Vascular Dysfunction in Obstructive Sleep Apnea and Type 2 Diabetes Mellitus Academic Article uri icon


  • Despite the high prevalence of obstructive sleep apnea (OSA) in type 2 diabetes mellitus (DM), the attributable vascular risk from each condition is unknown. We hypothesize that OSA may have a similar effect on vascular function as type 2 diabetes does. Healthy normal-weight subjects, healthy obese subjects, subjects with type 2 diabetes, and obese subjects with OSA were enrolled. Vascular function was assessed with brachial artery ultrasound for flow-mediated dilatation (FMD) and in skin microcirculation by laser Doppler flowmetry. One hundred fifty-three subjects were studied: healthy normal-weight controls (NCs) (n = 14), healthy obese controls (OCs) (n = 33), subjects with DM (n = 68), and obese subjects with OSA (n = 38). The DM group did not undergo sleep study and thus may have had subclinical OSA. The OSA and type 2 diabetes groups had impaired FMD as compared to both the normal-weight and OC groups (5.8 ± 3.8%, 5.4 ± 1.6% vs. 9.1 ± 2.5%, 8.3 ± 5.1%, respectively, P < 0.001, post hoc Fischer test). When referenced to the NC group, a multiple linear regression model adjusting for covariates found that baseline brachial artery diameter (β = −3.75, P < 0.001), OSA (β = −2.45, P = 0.02) and type 2 diabetes status (β = −2.31, P = 0.02), negatively predicted % FMD. OSA status did not seem to affect nitroglycerin-induced vasodilation (endothelium-independent) of the brachial artery or vascular function in the skin microcirculation. OSA impairs endothelial function in the brachial artery to a similar degree as type 2 diabetes does. OSA, however, does not appear to affect brachial endothelium-independent vasodilation or skin microcirculatory function. Treatment of OSA in patients with concomitant type 2 diabetes, therefore, may be a potential therapeutic option to improve macro-, but not microvascular outcomes.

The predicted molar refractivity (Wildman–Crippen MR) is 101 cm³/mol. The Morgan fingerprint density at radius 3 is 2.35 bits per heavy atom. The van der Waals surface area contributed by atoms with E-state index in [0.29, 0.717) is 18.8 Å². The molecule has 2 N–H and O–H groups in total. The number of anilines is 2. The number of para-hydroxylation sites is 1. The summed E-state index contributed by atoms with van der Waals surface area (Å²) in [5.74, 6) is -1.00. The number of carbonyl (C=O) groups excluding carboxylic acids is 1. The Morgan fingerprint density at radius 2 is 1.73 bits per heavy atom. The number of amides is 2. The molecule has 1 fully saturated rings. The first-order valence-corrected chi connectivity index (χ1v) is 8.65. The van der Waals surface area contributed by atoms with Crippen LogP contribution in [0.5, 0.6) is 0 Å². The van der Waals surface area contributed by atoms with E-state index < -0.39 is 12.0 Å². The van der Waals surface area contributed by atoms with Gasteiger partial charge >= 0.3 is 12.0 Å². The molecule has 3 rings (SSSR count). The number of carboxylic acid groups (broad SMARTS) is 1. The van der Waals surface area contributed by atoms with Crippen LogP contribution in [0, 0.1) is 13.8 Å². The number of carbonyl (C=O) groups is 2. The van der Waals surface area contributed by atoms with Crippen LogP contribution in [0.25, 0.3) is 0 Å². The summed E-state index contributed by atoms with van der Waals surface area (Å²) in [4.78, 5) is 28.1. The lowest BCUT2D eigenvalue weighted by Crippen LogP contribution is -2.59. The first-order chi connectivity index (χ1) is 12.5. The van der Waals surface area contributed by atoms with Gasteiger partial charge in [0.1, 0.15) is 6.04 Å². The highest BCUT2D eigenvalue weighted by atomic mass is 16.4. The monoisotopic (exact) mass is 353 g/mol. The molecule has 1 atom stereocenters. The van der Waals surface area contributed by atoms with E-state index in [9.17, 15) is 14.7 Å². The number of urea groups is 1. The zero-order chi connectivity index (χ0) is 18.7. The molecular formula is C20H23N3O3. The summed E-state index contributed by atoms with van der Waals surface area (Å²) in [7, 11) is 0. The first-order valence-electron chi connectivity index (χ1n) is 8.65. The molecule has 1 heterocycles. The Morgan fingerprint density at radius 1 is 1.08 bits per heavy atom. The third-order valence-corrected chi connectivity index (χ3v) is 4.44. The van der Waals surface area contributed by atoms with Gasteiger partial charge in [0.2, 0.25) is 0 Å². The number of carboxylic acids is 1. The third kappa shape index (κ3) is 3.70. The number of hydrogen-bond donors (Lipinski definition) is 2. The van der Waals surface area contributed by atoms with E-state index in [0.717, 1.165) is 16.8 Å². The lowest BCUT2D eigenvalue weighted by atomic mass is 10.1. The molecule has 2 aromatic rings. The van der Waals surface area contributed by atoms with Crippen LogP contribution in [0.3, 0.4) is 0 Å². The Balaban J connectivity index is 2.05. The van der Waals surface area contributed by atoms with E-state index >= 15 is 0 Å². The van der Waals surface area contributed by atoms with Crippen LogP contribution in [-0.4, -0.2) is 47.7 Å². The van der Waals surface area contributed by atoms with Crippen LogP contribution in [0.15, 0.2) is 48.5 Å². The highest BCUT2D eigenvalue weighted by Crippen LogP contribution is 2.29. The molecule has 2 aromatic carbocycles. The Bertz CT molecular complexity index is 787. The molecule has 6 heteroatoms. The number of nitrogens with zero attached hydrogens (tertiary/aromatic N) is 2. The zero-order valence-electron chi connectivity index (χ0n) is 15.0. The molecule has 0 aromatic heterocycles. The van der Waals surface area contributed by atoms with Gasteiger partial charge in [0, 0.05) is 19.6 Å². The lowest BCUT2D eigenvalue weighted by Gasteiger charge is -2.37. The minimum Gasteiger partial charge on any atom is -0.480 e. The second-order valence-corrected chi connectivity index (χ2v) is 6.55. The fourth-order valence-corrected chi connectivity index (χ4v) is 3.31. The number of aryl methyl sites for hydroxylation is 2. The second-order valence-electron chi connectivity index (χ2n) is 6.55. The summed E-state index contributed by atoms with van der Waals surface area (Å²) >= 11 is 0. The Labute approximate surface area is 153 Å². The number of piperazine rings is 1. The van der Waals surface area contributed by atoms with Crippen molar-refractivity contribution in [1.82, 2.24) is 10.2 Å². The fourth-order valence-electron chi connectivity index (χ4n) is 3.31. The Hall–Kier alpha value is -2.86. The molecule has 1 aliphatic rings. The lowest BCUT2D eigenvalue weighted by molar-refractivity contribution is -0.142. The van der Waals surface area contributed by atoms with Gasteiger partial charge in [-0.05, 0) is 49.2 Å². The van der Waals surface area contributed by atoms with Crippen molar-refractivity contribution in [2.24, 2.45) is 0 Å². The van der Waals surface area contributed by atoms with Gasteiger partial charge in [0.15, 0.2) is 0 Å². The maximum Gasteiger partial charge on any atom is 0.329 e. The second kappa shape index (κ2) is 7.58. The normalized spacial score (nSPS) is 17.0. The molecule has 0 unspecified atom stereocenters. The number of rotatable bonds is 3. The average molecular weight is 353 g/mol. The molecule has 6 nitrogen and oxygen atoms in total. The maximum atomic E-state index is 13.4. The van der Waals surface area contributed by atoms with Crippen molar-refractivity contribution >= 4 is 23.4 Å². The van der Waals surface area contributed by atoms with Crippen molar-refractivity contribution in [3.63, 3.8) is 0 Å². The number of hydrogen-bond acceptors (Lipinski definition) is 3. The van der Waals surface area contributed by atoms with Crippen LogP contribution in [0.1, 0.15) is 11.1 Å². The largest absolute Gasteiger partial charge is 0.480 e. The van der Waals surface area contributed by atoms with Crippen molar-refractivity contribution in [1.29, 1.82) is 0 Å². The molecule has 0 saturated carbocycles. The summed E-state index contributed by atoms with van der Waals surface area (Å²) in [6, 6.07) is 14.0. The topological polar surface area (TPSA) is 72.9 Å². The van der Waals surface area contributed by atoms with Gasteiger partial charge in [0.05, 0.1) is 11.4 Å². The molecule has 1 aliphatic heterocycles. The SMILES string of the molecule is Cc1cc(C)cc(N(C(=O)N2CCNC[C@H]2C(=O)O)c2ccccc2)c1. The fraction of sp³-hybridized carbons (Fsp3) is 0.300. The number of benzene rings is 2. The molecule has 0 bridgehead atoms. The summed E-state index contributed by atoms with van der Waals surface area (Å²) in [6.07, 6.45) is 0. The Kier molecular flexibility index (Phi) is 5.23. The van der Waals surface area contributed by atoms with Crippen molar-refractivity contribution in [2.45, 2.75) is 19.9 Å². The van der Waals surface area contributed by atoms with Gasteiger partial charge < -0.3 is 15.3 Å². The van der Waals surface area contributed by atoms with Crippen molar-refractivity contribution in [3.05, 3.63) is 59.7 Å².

publication date

  • January 1, 2011